What To Expect From Retinols and Plant-Based Alternatives – A Leading Dermatologist Explains
Smooth, glowing skin is coming your way.
With everyone singing the praises of retinol, it’s important to have realistic expectations from the outset. In this second installment, Dr. Macrene Alexiades, MD PhD, Associate Clinical Professor at Yale University School of Medicine and founder of Macrene Actives gets down to the nitty-gritty on acclimation, alternatives, and picking the best product for your needs.
Retinization (aka Acclimation) Is a Slow Process
If you’ve heard people say that acclimating to retinoids is difficult, take their word for it. It took me a full year to work up to 0.1%, and I still can’t use it every night. According to Dr. Alexiades, “The majority of adults do not tolerate retinoids, so it is important to know if you have sensitive skin. If you get red and flaky from [using] them, you may [need to] either use a smaller amount and slowly build tolerance” or try an alternative product. Using a hydrating sheet mask after applying my tretinoin gel helps tamp down irritation, as does using a quality night cream and sleeping pack.
For some people, the retinization period can be made easier by using the “Short Contact Method,” which Dr. Alexiades recommends in her practice. Her patients apply a pea-sized amount at bedtime, leave it on for five minutes, then rinse it off. “They increase by an additional five minutes per night until they get to 30 minutes and can leave it on overnight.”
Is Bakuchiol Really A Retinol Alternative?
Bakuchiol has been touted as an alternative for retinol. Dr. Alexiades explained in an interview for Coveteur that “Bakuchiol contains terpenoids that have no structural similarity to retinol but have been reported to have similar effects on gene expression and [are] clinically comparable to retinol in its reduction of wrinkles and photoaging.” Since bakuchiol stabilizes retinol and protects the lipid barrier, it’s more like a supplement than a replacement. According to Dr. Alexiades, bakuchiol is “considered a plant alternative” to retinol. It “has many of the properties of retinol, but it is a far weaker approximation.” It improves moisture and speeds healing; however, it doesn’t improve fine lines.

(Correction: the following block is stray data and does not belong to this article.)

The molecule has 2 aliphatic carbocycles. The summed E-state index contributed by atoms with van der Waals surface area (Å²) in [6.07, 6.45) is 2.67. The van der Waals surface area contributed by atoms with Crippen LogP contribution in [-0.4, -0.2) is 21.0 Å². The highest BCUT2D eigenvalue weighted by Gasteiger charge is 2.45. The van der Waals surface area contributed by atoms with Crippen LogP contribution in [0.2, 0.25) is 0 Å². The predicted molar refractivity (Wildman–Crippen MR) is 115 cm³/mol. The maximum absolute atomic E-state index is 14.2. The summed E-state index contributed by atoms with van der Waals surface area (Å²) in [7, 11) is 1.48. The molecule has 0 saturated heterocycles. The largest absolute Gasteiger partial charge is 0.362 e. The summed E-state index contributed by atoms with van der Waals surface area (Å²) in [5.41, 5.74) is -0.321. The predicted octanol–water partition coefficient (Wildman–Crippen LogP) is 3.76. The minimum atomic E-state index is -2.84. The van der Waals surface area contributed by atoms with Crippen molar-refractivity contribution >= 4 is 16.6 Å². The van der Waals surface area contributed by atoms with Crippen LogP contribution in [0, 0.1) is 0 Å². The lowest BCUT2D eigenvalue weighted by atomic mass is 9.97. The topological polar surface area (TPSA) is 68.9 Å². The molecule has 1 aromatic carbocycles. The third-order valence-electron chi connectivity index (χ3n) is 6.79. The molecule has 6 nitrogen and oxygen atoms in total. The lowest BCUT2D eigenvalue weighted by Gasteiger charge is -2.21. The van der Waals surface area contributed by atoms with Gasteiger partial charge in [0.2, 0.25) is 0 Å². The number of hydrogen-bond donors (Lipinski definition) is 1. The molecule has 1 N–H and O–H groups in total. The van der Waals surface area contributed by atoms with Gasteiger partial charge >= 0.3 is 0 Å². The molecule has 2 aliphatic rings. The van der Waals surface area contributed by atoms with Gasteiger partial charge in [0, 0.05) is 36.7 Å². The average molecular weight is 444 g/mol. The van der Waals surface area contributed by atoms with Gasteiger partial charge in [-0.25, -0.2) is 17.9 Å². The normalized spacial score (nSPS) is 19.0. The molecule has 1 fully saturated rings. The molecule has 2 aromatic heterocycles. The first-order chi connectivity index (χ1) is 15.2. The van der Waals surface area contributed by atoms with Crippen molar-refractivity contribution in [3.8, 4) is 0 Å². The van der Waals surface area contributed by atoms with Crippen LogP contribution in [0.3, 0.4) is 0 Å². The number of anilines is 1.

Which Product Is Right For You?
Depending on your skincare goals, there are a variety of options available in the marketplace. Over-the-counter retinol products are suitable “if you have mild issues,” or you can opt for a stronger OTC version, such as adapalene (aka Differin). When venturing into prescription-strength retinoids, your dermatologist will help you start off with a low-dose product, “such as 0.025% cream,” and you can work your way up to 0.1% tretinoin gel or 0.1% tazarotene – “the strongest version out there.”
What to Try Instead
If you’ve had bad experiences with retinol or are looking for an alternative, Dr. Macrene is “a huge proponent of plant-derived, gentle anti-aging and anti-acne ingredients.” Her extensive research career includes, “developing the use of peptides, DNA repair, antioxidants, anti-inflammatory actives, and other active molecules to boost collagen, turn over skin, repair damage, and reduce inflammation.” In short, she set out “to accomplish what retinoids were discovered to do ages ago but to do so with a more targeted approach that is safer and healthier for the skin.”
I’ve had the great pleasure of using her High Performance Face Cream and much prefer its gentle rejuvenating effects as opposed to the aggressively irritating tretinoin I’ve used for years. The ingredient deck alone reads like a Hollywood “who’s who” list, combining hyaluronic acid, mushroom extract, resveratrol, red and blue algae, and copper peptides in a cream that is both light and rich simultaneously.